Careful. I got a bit philosophical this week.
The Cost of Getting in Shape: Coaching, Being Coached, and Being Coachable -- I know I was supposed to talk about food/nutrition this week but I fell into an internet hole the other day and really got to thinking about the notion of coaching after reading this New York Times article. After all, there are coaches, there are people who love being coached, and there are the individuals who coach themselves. And this doesn't just relate to athletic endeavors: it's an everywhere-in-your-life thing. So this week I'm leaving the yoga and the strength training and the running (ugh, I can't quit -- signed up for the Shamrock Shuffle -- training starts next week) and the monetary cost of my new fitness endeavor behind, and I'm going to challenge everyone out there to recognize where they coach, where they're coached, where they coach themselves -- and then to maybe change it up a little.
Floodwaters Are Gone, but Supply Chain Issues Linger -- Before Thailand's great flood of 2011, companies like Panasonic, JVC and Hitachi produced electronics and computer components that were exported around the world. Now of the 227 factories operating in the zone, only 15 percent have restarted production, according to Nipit Arunvongse Na Ayudhya, the managing director of the company that manages the Nava Nakorn industrial zone, one of the largest in Thailand and located just north of Bangkok.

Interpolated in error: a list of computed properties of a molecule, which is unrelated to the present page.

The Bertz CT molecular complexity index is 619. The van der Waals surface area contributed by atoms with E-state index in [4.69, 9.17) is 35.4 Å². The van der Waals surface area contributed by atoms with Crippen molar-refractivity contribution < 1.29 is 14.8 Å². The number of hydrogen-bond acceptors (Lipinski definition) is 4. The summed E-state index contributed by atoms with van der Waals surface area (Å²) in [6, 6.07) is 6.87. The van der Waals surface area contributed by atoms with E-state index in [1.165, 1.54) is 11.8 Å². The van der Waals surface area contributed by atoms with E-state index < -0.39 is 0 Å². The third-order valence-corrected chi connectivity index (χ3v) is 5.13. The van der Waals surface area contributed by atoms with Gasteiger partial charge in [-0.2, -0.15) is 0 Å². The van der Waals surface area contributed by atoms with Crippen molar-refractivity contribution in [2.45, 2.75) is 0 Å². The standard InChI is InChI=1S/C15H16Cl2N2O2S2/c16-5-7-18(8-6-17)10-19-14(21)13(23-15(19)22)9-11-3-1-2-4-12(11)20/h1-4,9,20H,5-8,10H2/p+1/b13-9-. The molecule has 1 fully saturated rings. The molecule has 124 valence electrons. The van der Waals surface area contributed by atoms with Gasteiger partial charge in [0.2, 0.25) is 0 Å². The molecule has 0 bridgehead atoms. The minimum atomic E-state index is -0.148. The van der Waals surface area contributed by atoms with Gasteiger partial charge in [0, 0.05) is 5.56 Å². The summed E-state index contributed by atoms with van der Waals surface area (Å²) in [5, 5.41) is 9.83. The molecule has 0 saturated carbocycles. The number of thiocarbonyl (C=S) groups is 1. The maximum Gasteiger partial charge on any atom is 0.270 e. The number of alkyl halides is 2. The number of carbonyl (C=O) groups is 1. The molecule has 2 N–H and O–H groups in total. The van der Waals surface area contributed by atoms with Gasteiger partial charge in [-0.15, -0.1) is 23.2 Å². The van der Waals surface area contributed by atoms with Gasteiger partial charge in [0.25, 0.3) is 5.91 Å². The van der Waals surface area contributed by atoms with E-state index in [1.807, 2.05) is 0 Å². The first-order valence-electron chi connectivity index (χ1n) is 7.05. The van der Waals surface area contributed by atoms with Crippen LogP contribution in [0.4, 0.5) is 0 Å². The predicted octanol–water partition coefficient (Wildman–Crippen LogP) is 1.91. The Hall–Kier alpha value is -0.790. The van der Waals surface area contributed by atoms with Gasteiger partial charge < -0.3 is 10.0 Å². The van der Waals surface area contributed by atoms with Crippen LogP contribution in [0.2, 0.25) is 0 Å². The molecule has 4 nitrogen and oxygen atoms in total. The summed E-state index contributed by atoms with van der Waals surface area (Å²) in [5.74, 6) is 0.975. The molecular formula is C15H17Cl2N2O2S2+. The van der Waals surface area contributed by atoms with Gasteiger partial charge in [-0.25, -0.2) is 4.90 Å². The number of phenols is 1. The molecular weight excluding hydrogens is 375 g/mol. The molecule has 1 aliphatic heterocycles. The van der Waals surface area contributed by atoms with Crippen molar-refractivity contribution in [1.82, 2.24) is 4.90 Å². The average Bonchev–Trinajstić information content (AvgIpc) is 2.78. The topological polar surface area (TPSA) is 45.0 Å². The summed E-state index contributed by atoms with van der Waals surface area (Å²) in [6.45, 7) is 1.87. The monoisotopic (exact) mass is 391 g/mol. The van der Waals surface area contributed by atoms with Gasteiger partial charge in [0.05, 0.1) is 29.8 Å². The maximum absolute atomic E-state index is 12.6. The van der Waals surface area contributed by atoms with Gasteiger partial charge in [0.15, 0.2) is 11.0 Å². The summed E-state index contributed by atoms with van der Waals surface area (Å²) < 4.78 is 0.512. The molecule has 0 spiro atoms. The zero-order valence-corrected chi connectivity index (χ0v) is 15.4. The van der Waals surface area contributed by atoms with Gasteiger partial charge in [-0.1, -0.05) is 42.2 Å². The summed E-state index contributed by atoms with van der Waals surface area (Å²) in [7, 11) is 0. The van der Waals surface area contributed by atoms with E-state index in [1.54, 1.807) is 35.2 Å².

The people have spoken (and woah, congress listened).
Where Do Your Members of Congress Stand on SOPA and PIPA? -- Well-funded interests on either side of SOPA and PIPA are lining up support among members of Congress. This database keeps track of where members of Congress stand. Findings are based on two factors: whether a member is a sponsor of the proposed bills, and each member's voting record on the current bills' precursors and alternatives. Click the links on the left to filter the supporters list.
AT&T makes dumb pricing decisions.
AT&T Data Pricing Risks Defections -- Customers who sign up for new data-service plans starting on Sunday will pay as much as 33% more a month, part of a strategy by the company to manage 40% annual growth in wireless data and to capitalize on demand for data-hungry devices like the Apple Inc. iPhone.